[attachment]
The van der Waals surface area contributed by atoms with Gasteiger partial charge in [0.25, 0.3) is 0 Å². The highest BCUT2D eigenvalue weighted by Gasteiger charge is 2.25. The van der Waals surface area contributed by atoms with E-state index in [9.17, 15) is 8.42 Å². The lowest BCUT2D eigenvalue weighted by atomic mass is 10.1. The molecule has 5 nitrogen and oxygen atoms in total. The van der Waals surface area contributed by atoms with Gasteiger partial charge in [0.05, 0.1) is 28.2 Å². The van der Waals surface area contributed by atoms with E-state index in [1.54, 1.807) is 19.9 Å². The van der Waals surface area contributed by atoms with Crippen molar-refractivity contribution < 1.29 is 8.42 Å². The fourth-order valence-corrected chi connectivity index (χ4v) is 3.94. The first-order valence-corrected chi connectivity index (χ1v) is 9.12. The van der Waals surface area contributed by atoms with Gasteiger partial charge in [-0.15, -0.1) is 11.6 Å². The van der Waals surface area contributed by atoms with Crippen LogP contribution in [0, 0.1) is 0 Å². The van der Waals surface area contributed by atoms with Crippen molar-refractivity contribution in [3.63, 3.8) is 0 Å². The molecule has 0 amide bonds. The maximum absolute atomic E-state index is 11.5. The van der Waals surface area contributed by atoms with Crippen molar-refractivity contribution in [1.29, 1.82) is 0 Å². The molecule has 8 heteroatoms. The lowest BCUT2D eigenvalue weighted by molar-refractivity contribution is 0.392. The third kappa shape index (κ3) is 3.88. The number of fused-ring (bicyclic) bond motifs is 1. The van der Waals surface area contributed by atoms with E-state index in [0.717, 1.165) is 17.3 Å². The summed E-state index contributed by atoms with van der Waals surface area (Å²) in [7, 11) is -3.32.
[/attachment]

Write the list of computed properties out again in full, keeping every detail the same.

The van der Waals surface area contributed by atoms with Gasteiger partial charge in [0.25, 0.3) is 0 Å². The highest BCUT2D eigenvalue weighted by Gasteiger charge is 2.25. The van der Waals surface area contributed by atoms with E-state index in [9.17, 15) is 8.42 Å². The lowest BCUT2D eigenvalue weighted by atomic mass is 10.1. The molecule has 5 nitrogen and oxygen atoms in total. The van der Waals surface area contributed by atoms with Gasteiger partial charge in [0.05, 0.1) is 28.2 Å². The van der Waals surface area contributed by atoms with E-state index in [1.54, 1.807) is 19.9 Å². The van der Waals surface area contributed by atoms with Crippen molar-refractivity contribution < 1.29 is 8.42 Å². The fourth-order valence-corrected chi connectivity index (χ4v) is 3.94. The first-order valence-corrected chi connectivity index (χ1v) is 9.12. The van der Waals surface area contributed by atoms with Gasteiger partial charge in [-0.15, -0.1) is 11.6 Å². The van der Waals surface area contributed by atoms with Crippen LogP contribution in [0, 0.1) is 0 Å². The van der Waals surface area contributed by atoms with Crippen molar-refractivity contribution in [3.63, 3.8) is 0 Å². The molecule has 0 amide bonds. The maximum absolute atomic E-state index is 11.5. The van der Waals surface area contributed by atoms with Crippen molar-refractivity contribution in [1.29, 1.82) is 0 Å². The molecule has 8 heteroatoms. The lowest BCUT2D eigenvalue weighted by molar-refractivity contribution is 0.392. The third kappa shape index (κ3) is 3.88. The number of fused-ring (bicyclic) bond motifs is 1. The van der Waals surface area contributed by atoms with E-state index in [0.717, 1.165) is 17.3 Å². The summed E-state index contributed by atoms with van der Waals surface area (Å²) in [7, 11) is -3.32.